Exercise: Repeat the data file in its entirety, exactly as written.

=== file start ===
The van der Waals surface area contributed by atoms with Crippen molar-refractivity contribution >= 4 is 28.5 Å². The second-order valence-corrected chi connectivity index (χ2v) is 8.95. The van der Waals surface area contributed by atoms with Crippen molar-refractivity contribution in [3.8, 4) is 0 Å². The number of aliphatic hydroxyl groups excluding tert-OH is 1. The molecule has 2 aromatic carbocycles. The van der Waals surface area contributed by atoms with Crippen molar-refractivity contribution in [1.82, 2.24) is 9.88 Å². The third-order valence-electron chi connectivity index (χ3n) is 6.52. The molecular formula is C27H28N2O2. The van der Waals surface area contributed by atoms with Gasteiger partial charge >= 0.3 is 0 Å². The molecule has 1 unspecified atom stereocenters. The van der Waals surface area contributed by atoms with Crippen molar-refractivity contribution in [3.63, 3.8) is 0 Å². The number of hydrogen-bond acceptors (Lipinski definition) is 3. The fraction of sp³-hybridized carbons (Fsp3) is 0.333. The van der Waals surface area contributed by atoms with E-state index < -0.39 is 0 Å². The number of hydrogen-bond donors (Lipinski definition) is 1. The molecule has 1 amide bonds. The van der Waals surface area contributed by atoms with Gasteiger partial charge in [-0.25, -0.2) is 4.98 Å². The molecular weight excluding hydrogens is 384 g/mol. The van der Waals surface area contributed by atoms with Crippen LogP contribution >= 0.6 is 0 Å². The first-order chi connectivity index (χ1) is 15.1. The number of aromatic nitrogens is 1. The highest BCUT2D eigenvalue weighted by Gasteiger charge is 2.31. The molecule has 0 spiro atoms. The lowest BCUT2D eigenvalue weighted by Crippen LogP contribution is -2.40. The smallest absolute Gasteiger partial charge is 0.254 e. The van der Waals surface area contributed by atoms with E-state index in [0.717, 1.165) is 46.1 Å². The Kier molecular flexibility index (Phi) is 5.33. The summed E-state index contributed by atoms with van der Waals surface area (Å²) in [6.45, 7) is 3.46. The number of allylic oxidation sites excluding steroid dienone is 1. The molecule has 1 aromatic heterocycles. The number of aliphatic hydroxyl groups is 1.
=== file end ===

The van der Waals surface area contributed by atoms with Crippen molar-refractivity contribution >= 4 is 28.5 Å². The second-order valence-corrected chi connectivity index (χ2v) is 8.95. The van der Waals surface area contributed by atoms with Crippen molar-refractivity contribution in [3.8, 4) is 0 Å². The number of aliphatic hydroxyl groups excluding tert-OH is 1. The molecule has 2 aromatic carbocycles. The van der Waals surface area contributed by atoms with Crippen molar-refractivity contribution in [1.82, 2.24) is 9.88 Å². The third-order valence-electron chi connectivity index (χ3n) is 6.52. The molecular formula is C27H28N2O2. The van der Waals surface area contributed by atoms with Gasteiger partial charge >= 0.3 is 0 Å². The molecule has 1 unspecified atom stereocenters. The van der Waals surface area contributed by atoms with Crippen molar-refractivity contribution in [3.63, 3.8) is 0 Å². The number of hydrogen-bond acceptors (Lipinski definition) is 3. The fraction of sp³-hybridized carbons (Fsp3) is 0.333. The van der Waals surface area contributed by atoms with E-state index < -0.39 is 0 Å². The number of hydrogen-bond donors (Lipinski definition) is 1. The molecule has 1 amide bonds. The van der Waals surface area contributed by atoms with Gasteiger partial charge in [-0.25, -0.2) is 4.98 Å². The molecular weight excluding hydrogens is 384 g/mol. The van der Waals surface area contributed by atoms with Crippen LogP contribution >= 0.6 is 0 Å². The first-order chi connectivity index (χ1) is 15.1. The number of aromatic nitrogens is 1. The highest BCUT2D eigenvalue weighted by Gasteiger charge is 2.31. The molecule has 0 spiro atoms. The lowest BCUT2D eigenvalue weighted by Crippen LogP contribution is -2.40. The smallest absolute Gasteiger partial charge is 0.254 e. The van der Waals surface area contributed by atoms with E-state index in [0.717, 1.165) is 46.1 Å². The Kier molecular flexibility index (Phi) is 5.33. The summed E-state index contributed by atoms with van der Waals surface area (Å²) in [6.45, 7) is 3.46. The number of allylic oxidation sites excluding steroid dienone is 1. The molecule has 1 aromatic heterocycles. The number of aliphatic hydroxyl groups is 1.